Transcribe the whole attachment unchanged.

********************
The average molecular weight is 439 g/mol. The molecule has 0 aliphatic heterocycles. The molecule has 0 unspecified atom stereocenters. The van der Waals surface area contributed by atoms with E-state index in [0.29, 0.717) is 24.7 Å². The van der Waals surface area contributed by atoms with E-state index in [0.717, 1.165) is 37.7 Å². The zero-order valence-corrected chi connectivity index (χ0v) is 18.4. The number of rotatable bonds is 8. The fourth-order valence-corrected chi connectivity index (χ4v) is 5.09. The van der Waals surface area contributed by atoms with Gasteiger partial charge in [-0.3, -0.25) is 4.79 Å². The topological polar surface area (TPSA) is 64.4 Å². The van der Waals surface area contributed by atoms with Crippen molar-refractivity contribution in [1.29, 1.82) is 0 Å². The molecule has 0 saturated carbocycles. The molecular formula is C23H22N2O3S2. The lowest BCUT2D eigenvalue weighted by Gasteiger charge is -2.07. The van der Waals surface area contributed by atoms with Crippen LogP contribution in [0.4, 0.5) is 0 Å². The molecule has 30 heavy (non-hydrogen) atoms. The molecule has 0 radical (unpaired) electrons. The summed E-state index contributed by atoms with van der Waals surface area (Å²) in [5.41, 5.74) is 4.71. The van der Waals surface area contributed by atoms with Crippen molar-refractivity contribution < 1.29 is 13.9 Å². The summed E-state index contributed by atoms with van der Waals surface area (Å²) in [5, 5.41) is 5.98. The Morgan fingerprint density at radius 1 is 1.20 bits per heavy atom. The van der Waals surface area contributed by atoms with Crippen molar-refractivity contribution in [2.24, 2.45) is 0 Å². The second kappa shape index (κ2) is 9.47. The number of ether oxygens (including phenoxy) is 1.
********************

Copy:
The average molecular weight is 439 g/mol. The molecule has 0 aliphatic heterocycles. The molecule has 0 unspecified atom stereocenters. The van der Waals surface area contributed by atoms with E-state index in [0.29, 0.717) is 24.7 Å². The van der Waals surface area contributed by atoms with E-state index in [0.717, 1.165) is 37.7 Å². The zero-order valence-corrected chi connectivity index (χ0v) is 18.4. The number of rotatable bonds is 8. The fourth-order valence-corrected chi connectivity index (χ4v) is 5.09. The van der Waals surface area contributed by atoms with Gasteiger partial charge in [-0.3, -0.25) is 4.79 Å². The topological polar surface area (TPSA) is 64.4 Å². The van der Waals surface area contributed by atoms with Crippen molar-refractivity contribution in [1.29, 1.82) is 0 Å². The molecule has 0 saturated carbocycles. The molecular formula is C23H22N2O3S2. The lowest BCUT2D eigenvalue weighted by Gasteiger charge is -2.07. The van der Waals surface area contributed by atoms with Crippen LogP contribution in [0.4, 0.5) is 0 Å². The molecule has 30 heavy (non-hydrogen) atoms. The molecule has 0 radical (unpaired) electrons. The summed E-state index contributed by atoms with van der Waals surface area (Å²) in [5.41, 5.74) is 4.71. The van der Waals surface area contributed by atoms with Crippen molar-refractivity contribution < 1.29 is 13.9 Å². The summed E-state index contributed by atoms with van der Waals surface area (Å²) in [5, 5.41) is 5.98. The Morgan fingerprint density at radius 1 is 1.20 bits per heavy atom. The van der Waals surface area contributed by atoms with Crippen molar-refractivity contribution in [2.24, 2.45) is 0 Å². The second kappa shape index (κ2) is 9.47. The number of ether oxygens (including phenoxy) is 1.